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Contact Information

You can request an appointment by calling Jenny directly on 0416 847 646 or by completing the form to the right. 

Jenny will endeavor to reply within the next 2 business days.


When using this form, please do not include information you would not like to be seen by a third party. While all your information is treated confidentially, email communications are not necessarily encrypted and therefore are not a safe medium to carry sensitive information.


0416 847 646


Suite 4, 20 St Johns Avenue Gordon NSW 2072

If you require urgent assistance please call
Lifeline: 131 114 (weekends/after hours)
Kids Help Line: 1800 55 1800
Tresillian Family Care Parents Helpline: 9787 0855
Local Crisis Numbers (Northern Sydney)
Hornsby Hospital: 9477 9123
Royal North Shore Hospital: 9926 7111
24 Hour Mental Health Access Line: 1800 011 511

Frequently Asked Questions

In your initial phone call, your therapist may have sent you information regarding matters of the counselling process (e.g. cost, consent, confidentiality).   If so this should be brought to your first the session.

Your first session will be a chance to meet and clarify the main issues you are concerned about, we will try and formulate a plan and some goals for sessions if you choose to continue with counselling.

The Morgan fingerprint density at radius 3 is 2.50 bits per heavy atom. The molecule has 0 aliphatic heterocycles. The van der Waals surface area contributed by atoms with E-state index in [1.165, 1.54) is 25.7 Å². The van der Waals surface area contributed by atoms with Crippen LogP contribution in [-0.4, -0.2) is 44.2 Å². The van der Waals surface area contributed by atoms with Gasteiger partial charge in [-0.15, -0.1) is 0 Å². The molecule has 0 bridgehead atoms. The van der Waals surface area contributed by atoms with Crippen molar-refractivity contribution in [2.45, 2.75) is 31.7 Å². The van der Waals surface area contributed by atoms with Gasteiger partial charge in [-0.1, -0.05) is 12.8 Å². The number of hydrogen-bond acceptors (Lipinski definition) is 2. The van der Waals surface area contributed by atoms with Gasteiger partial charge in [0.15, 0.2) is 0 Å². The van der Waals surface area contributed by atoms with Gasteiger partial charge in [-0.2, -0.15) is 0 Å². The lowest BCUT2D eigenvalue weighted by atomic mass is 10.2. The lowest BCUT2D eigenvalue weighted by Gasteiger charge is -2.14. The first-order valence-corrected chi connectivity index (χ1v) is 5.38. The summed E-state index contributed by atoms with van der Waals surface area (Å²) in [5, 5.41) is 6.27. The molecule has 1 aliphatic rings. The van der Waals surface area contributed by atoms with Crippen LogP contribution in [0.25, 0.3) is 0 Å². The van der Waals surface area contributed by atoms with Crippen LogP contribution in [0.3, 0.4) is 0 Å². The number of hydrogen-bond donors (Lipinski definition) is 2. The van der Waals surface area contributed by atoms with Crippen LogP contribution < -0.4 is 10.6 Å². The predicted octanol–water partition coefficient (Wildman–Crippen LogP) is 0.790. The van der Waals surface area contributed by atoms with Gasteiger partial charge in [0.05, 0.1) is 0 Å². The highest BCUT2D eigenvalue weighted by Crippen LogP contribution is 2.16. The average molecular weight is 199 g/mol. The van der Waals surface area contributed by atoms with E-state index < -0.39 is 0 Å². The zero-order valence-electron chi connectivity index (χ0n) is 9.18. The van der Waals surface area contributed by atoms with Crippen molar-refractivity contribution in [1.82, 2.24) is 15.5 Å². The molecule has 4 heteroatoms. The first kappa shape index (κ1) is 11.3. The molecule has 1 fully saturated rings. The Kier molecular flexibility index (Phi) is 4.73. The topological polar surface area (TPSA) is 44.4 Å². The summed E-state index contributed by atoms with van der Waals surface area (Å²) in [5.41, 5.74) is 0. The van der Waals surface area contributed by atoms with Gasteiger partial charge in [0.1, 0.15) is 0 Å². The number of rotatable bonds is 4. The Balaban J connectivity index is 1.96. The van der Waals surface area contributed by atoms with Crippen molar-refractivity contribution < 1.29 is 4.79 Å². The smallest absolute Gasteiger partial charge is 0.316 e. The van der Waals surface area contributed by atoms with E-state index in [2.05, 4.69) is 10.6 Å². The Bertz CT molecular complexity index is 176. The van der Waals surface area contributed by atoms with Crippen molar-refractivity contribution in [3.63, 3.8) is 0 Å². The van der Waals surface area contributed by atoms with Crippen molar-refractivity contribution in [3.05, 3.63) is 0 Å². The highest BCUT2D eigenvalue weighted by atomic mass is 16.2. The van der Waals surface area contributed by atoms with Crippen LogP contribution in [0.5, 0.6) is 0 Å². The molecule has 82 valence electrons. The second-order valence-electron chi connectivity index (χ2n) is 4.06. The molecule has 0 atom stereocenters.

Counselling sessions are typically 60 minutes in duration.
Some clients wish to book a block of sessions (for example 6 fortnightly sessions) in order to get the most out of coming to counselling  and maintain regularity and time convenience for you.
Thereafter, it should become clearer as to whether you feel you can benefit from, and are ready for counselling.  
2 hours free parking in the Wade Lane Council Car Park located at Gordon Station

Parking on the Pacific Highway after 10am (non-timed)
1 hour and non-timed street parking close-by (unmetered)

Therapists set their fee which reflects their level of training along with recommendations set  by the relevant governing Association (APS, AASW).  For information  on fees contact the therapist directly.  Some clients are eligible for a rebate through Medicare.

We understand things change but if you are able to give 48 hours notice to cancel a session it allows us time to offer your place to someone else.  For a late cancellation there is a fee (the cost of the session).

Northside Therapy is not able to provide crisis care.  In the case of an emergency or if there is an immediate need for assistance, please contact any of the following:
Lifeline:  131 114 (weekends/after hours)
Kids Help Line:  1800 55 1800
Domestic Violence Line:  1800 65 64 63
Tresillian Family Care Parents Helpline:  9787 0855
Local Crisis Numbers (Northern Sydney) :  Hornsby: 9477 9123
Royal North Shore:  9926 7111
Mental Health Access Line 24 hours 1800 011 511
Children and Adolescents

If a child is at significant risk of harm therapists at Northside Therapy are  Mandatory Reporters which means that they are required by law to report to the NSW Department of Family and Community Services  any safety risk.  In the case of a child or adolescent engaging in unsafe or suicidal behaviour, parents will be informed and a safety plan devised.